So at 16, I was outed to my whole town as bisexual when I started dating a trans guy who I met in the mental hospital (because that’s the rural trans experience baby!). I stopped caring what people thought and moved on, I had other things to worry about like making sure my family had food on the table after my mom finally kicked out my abusive alcoholic father after he hit me. I was working constantly, 1-3 jobs at a time through high school.


My senior year I cut my hair short and old ladies in the bakery called me slurs but I didn’t care anymore; I was comfortable. I ended up wearing a rented tux to my senior prom and going with a friend; it was the most comfortable I had felt out of any prom I had attended. It took going to college to realize that there weren’t just binary options of boy and girl, and finding where I existed in the in-between process was exciting but scary. Mostly because I knew I would have to come out again.



I have now been out as non-binary for three years; it’s been two years since I legally changed my name as well. I have also been dealing with these increasingly worse health problems for just as long. My chronic pain and illness symptoms are variable, meaning that some days I have them, some I don’t. Sometimes I can go about my day, having all the energy to get things done; other days, I wake up feeling like I’ve been hit by a truck and can’t leave my bed. That has made it hard for me to be able to attend school regularly, and it has set me back a bit as well. My health problems have made it difficult to be able to work, and I’m very fortunate that in my job I’m able to work remotely, which I was doing even before COVID came and nearly isolated me completely from people for over a year.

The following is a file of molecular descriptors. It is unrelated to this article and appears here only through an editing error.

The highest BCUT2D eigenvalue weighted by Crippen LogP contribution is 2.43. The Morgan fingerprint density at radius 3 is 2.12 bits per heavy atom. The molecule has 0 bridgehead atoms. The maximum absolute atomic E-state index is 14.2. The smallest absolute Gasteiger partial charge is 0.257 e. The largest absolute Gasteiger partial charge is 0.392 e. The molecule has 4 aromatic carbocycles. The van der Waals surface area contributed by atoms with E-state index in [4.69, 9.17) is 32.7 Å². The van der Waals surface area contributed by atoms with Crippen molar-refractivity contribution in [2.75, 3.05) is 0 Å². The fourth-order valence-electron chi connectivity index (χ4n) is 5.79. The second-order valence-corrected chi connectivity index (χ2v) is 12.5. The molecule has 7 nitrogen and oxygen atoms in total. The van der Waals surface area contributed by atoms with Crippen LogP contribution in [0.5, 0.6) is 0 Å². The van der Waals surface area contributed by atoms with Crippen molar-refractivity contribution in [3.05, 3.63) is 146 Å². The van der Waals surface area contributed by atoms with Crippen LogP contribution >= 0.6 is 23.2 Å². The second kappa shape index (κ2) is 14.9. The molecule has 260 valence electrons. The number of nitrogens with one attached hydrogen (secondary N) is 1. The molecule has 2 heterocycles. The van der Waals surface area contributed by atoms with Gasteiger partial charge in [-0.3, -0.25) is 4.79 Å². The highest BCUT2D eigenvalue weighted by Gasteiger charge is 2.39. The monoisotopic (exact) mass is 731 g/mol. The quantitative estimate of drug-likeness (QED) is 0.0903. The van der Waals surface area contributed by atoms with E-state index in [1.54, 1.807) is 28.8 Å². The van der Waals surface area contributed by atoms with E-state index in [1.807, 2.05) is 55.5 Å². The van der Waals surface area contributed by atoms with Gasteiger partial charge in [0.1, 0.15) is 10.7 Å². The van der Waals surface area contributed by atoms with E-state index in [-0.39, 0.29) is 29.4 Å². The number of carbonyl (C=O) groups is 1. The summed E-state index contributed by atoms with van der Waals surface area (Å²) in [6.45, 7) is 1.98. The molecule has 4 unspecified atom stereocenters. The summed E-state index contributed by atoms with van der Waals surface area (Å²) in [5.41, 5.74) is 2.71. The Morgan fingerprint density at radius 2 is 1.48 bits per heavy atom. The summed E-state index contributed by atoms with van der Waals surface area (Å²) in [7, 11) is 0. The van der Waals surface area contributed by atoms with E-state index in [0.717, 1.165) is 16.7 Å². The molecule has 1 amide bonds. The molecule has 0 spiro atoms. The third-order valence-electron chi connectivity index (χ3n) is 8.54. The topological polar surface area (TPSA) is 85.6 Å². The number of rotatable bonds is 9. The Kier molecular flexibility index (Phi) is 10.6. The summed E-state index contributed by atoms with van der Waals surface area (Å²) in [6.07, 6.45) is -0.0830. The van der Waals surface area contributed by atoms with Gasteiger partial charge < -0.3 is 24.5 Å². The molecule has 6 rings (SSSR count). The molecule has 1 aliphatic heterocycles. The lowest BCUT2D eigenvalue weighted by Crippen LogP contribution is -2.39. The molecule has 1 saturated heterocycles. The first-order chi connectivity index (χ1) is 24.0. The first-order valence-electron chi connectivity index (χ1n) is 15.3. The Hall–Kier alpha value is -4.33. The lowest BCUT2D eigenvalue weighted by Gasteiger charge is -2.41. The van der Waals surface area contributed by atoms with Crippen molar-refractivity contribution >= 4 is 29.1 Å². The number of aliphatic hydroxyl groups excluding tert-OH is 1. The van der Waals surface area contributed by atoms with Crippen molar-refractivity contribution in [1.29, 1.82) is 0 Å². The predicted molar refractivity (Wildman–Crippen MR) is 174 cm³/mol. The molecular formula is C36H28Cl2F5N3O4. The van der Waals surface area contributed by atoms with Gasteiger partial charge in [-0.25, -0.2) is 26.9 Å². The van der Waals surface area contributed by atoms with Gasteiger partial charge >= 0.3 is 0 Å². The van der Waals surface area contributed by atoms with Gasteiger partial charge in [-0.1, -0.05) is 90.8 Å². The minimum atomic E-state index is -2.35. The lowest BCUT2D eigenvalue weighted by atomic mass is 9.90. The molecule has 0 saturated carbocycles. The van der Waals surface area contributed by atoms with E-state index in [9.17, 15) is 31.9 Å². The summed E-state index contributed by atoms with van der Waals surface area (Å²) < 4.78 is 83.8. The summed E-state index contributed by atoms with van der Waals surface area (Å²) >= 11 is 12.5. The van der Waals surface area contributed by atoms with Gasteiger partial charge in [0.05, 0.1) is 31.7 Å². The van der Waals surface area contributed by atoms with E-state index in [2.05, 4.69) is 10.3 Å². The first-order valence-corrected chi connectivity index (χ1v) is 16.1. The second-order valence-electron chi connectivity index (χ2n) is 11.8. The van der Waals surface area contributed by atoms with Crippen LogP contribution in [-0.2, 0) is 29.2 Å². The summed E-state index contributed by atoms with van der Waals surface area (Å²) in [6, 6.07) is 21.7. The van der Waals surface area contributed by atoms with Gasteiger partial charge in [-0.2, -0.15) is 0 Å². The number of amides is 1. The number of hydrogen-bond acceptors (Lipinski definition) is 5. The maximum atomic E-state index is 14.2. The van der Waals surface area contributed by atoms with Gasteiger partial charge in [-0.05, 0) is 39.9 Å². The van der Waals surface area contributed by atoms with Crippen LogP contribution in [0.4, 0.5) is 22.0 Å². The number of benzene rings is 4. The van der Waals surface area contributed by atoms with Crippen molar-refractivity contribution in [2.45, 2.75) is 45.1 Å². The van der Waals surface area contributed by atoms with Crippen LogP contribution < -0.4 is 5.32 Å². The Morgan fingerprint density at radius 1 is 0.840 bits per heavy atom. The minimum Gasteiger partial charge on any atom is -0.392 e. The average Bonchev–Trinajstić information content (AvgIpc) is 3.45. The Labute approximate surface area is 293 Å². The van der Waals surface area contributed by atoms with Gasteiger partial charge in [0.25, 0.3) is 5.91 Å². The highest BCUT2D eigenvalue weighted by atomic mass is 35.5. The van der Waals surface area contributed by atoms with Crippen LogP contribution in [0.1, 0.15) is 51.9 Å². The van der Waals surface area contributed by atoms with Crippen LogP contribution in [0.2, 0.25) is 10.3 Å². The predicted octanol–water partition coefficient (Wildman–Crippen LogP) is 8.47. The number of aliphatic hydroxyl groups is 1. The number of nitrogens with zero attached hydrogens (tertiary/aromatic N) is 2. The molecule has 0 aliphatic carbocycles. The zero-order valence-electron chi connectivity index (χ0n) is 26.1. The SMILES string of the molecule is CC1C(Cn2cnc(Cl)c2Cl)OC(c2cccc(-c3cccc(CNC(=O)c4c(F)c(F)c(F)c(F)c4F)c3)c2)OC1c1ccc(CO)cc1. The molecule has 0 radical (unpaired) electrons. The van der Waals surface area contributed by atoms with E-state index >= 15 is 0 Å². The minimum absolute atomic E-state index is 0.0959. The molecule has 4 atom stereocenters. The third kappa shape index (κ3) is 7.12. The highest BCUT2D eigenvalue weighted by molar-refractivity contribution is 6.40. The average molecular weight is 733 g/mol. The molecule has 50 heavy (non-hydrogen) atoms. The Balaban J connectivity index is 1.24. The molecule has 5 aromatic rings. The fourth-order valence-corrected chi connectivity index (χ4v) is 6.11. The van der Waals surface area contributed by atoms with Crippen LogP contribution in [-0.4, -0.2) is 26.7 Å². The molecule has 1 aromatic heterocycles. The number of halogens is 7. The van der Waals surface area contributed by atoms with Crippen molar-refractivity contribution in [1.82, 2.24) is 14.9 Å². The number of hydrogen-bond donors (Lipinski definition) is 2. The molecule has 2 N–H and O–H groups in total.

Due to COVID, I was also forced out of my housing situation with five other people who were interacting with the public on a daily basis, and into a small half-renovated bus with my partner who I met during the pandemic. I couldn’t afford to rent an apartment on my own while being a full-time student and part-time worker, and living with five other people who were essential workers was dangerous, so I ended up houseless during the pandemic. Luckily, I still had shelter over my head, but we didn’t have immediate access to plumbing or wifi which made working and going to school remotely extremely difficult. It was a mess that was juggled, but now my partner and I are living on 20 acres outside of Lincoln, and we’re housed and happy as our ranch is growing!